Patience is the key to driving east today
EAGLE COUNTY — If you’re headed home today, then you probably know what to expect: Lots and lots (and lots) of traffic. You also know there really aren’t any effective alternatives to Interstate 70. But the I-70 trip can be easier.
For the second season, the Colorado Department of Transportation and the I-70 Coalition, a regional group dedicated to easing congestion are running a program called “Change Your Peak Time.” The idea is to encourage motorists to spend a few more hours in the mountain resorts to allow traffic to ease.
Coalition program manager Margaret Bowes said the group uses historic data about traffic patterns to help motorists plan their trips. For those westbound from the Denver area, the Coalition encourages people to get on the highway before 6:30 a.m. Eastbounders are encouraged to wait until 7 p.m. or so to start their drive back.
Incentives to Linger Longer
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To help the eastbounders linger longer, the Coalition’s website has numerous shopping and dining deals on its website. Those deals are free to businesses.
Bowes said there are more than 100 different deals in Summit and Eagle counties this season.
“We’re still figuring out what kind of deals are enticing, and sharing that information with businesses,” Bowes said. “Two-for-one appetizers are popular.”
While most resort lodges are pretty thoroughly booked the week between Christmas and New Year’s Day, there may be some discounts available for those who want to stay Sunday evening and head home Monday morning. Other lodges offer late check-out on Sundays, so people can ski, shower and relax for a bit before heading home.
“There’s generally good availability on Sunday nights,” Bowes said.
Keeping Drivers Safe
Beyond reasons to stay, the state and the coalition are also working on several ways to keep drivers safer in both good and bad weather conditions.
Transportation officials have been working on better ways to ease traffic since the Feb. 9 “perfect storm” in which massive eastbound traffic met heavy Sunday snowfall. Transportation officials later determined that most cars that ended up stranded on the approach to the Eisenhower Johnson Tunnels had inadequate tires. State officials and local police departments have this season held several tire-check events to help motorists learn what kind of shape their tires are in. (Stick a quarter in your tire’s tread. If any part of George Washington’s head is covered, then you’re fine.)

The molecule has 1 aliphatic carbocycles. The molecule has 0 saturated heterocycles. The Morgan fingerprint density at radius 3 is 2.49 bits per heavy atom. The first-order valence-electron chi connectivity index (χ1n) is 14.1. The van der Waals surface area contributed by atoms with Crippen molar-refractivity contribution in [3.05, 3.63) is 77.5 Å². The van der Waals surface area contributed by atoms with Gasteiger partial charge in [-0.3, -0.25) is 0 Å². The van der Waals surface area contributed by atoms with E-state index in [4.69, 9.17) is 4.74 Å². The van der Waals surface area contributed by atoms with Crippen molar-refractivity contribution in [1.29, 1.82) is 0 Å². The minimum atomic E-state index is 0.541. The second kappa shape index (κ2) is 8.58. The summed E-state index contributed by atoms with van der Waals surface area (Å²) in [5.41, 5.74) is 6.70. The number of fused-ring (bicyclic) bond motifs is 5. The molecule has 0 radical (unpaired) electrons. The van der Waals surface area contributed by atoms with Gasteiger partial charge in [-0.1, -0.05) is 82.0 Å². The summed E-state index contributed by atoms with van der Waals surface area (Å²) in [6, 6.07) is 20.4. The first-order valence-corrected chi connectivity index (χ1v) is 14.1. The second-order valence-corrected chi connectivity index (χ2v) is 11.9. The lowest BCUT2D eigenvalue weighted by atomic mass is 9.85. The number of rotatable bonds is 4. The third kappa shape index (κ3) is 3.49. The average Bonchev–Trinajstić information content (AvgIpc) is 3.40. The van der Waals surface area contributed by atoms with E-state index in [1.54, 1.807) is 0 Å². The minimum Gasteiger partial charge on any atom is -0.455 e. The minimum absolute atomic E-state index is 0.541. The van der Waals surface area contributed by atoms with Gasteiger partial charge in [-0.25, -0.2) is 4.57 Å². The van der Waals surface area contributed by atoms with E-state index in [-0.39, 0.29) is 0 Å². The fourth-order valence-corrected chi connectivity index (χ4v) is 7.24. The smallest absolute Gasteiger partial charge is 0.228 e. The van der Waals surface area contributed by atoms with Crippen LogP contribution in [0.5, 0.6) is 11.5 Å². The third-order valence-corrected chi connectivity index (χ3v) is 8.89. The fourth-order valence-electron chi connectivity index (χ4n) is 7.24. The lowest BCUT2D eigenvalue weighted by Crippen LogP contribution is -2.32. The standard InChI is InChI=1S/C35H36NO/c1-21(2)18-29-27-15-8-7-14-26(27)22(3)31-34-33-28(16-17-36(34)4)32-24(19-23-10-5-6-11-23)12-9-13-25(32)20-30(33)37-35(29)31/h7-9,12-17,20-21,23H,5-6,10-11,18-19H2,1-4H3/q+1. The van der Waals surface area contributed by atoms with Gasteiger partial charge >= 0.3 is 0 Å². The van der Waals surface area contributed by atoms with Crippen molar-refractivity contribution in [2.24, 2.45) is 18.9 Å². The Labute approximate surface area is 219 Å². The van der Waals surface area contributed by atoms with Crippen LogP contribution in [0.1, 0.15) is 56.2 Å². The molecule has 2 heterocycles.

For those who don’t have the best tires, the Coalition has struck a wholesale deal for a new-ish product called traction socks. Those cloth tire covers are reputedly almost as good as chains, but much easier to put on. The Coalition is making the socks available to lodges, other businesses and towns to sell to motorists. Towns and businesses can set their own prices, but most will price the socks below the retail price of $110.
While the transportation department is putting more plow crews, maintenance people and courtesy patrol trucks along the corridor, department spokeswoman Tracy Trulove said there are days when simple traffic volume can overwhelm the road. That usually happens on days when more than 20,000 vehicles pass through the tunnel in one direction.
“We’re asking people to be prepared,” Trulove said. Preparation, in this case, means checking the department’s website, CoTrip.org for both real-time updates and looks from traffic cameras. Trulove said the department’s Twitter feed also reports real-time information.
The social media information campaign seems to be working pretty well. The department of transportation’s Facebook page has more than 25,000 followers, and more than 60,000 people follow the department’s Twitter feed.
For now, good tires, patience and information are the best ways to avoid traffic delays, but some non-virtual relief is on the way. The state is now working on an eastbound toll lane on the shoulders of I-70. That lane should be open in late 2015.
Vail Daily Business Editor Scott Miller can be reached at 970-748-2930, email@example.com or @scottnmiller.